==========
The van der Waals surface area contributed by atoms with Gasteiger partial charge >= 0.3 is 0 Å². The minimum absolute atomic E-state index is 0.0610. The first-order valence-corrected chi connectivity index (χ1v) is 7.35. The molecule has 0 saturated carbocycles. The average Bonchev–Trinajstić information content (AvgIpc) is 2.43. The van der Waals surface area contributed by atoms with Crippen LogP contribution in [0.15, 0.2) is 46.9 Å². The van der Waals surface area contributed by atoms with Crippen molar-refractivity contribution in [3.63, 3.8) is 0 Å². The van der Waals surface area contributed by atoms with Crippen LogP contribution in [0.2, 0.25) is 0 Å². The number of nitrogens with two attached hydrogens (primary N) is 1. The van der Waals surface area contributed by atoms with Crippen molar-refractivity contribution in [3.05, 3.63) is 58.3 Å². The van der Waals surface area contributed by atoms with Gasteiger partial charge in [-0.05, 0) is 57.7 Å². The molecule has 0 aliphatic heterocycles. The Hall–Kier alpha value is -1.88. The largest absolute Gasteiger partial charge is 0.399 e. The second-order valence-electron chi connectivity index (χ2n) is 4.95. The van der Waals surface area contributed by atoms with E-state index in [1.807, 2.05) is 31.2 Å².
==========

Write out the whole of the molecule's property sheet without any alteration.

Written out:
The van der Waals surface area contributed by atoms with Gasteiger partial charge >= 0.3 is 0 Å². The minimum absolute atomic E-state index is 0.0610. The first-order valence-corrected chi connectivity index (χ1v) is 7.35. The molecule has 0 saturated carbocycles. The average Bonchev–Trinajstić information content (AvgIpc) is 2.43. The van der Waals surface area contributed by atoms with Crippen LogP contribution in [0.15, 0.2) is 46.9 Å². The van der Waals surface area contributed by atoms with Crippen molar-refractivity contribution in [3.63, 3.8) is 0 Å². The van der Waals surface area contributed by atoms with Crippen LogP contribution in [0.2, 0.25) is 0 Å². The number of nitrogens with two attached hydrogens (primary N) is 1. The van der Waals surface area contributed by atoms with Crippen molar-refractivity contribution in [3.05, 3.63) is 58.3 Å². The van der Waals surface area contributed by atoms with Gasteiger partial charge in [-0.05, 0) is 57.7 Å². The molecule has 0 aliphatic heterocycles. The Hall–Kier alpha value is -1.88. The largest absolute Gasteiger partial charge is 0.399 e. The second-order valence-electron chi connectivity index (χ2n) is 4.95. The van der Waals surface area contributed by atoms with E-state index in [1.807, 2.05) is 31.2 Å².